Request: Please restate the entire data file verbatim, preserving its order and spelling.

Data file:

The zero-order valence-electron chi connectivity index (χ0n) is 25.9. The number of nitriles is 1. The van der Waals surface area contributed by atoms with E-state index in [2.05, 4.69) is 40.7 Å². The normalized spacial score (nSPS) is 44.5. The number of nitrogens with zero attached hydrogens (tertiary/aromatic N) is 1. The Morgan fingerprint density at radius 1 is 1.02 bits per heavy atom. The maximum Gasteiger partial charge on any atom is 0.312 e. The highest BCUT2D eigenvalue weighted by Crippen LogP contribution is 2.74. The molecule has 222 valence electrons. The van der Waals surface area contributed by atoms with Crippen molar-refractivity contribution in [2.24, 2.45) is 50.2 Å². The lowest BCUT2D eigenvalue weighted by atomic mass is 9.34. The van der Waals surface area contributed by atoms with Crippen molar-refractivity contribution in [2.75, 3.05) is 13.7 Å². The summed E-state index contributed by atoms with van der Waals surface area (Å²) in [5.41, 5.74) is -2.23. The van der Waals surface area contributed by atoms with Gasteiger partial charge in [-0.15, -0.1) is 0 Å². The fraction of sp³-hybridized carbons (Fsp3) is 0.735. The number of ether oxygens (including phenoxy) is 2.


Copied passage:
The zero-order valence-electron chi connectivity index (χ0n) is 25.9. The number of nitriles is 1. The van der Waals surface area contributed by atoms with E-state index in [2.05, 4.69) is 40.7 Å². The normalized spacial score (nSPS) is 44.5. The number of nitrogens with zero attached hydrogens (tertiary/aromatic N) is 1. The Morgan fingerprint density at radius 1 is 1.02 bits per heavy atom. The maximum Gasteiger partial charge on any atom is 0.312 e. The highest BCUT2D eigenvalue weighted by Crippen LogP contribution is 2.74. The molecule has 222 valence electrons. The van der Waals surface area contributed by atoms with Crippen molar-refractivity contribution in [2.24, 2.45) is 50.2 Å². The lowest BCUT2D eigenvalue weighted by atomic mass is 9.34. The van der Waals surface area contributed by atoms with Crippen molar-refractivity contribution in [2.75, 3.05) is 13.7 Å². The summed E-state index contributed by atoms with van der Waals surface area (Å²) in [5.41, 5.74) is -2.23. The van der Waals surface area contributed by atoms with Gasteiger partial charge in [-0.15, -0.1) is 0 Å². The fraction of sp³-hybridized carbons (Fsp3) is 0.735. The number of ether oxygens (including phenoxy) is 2.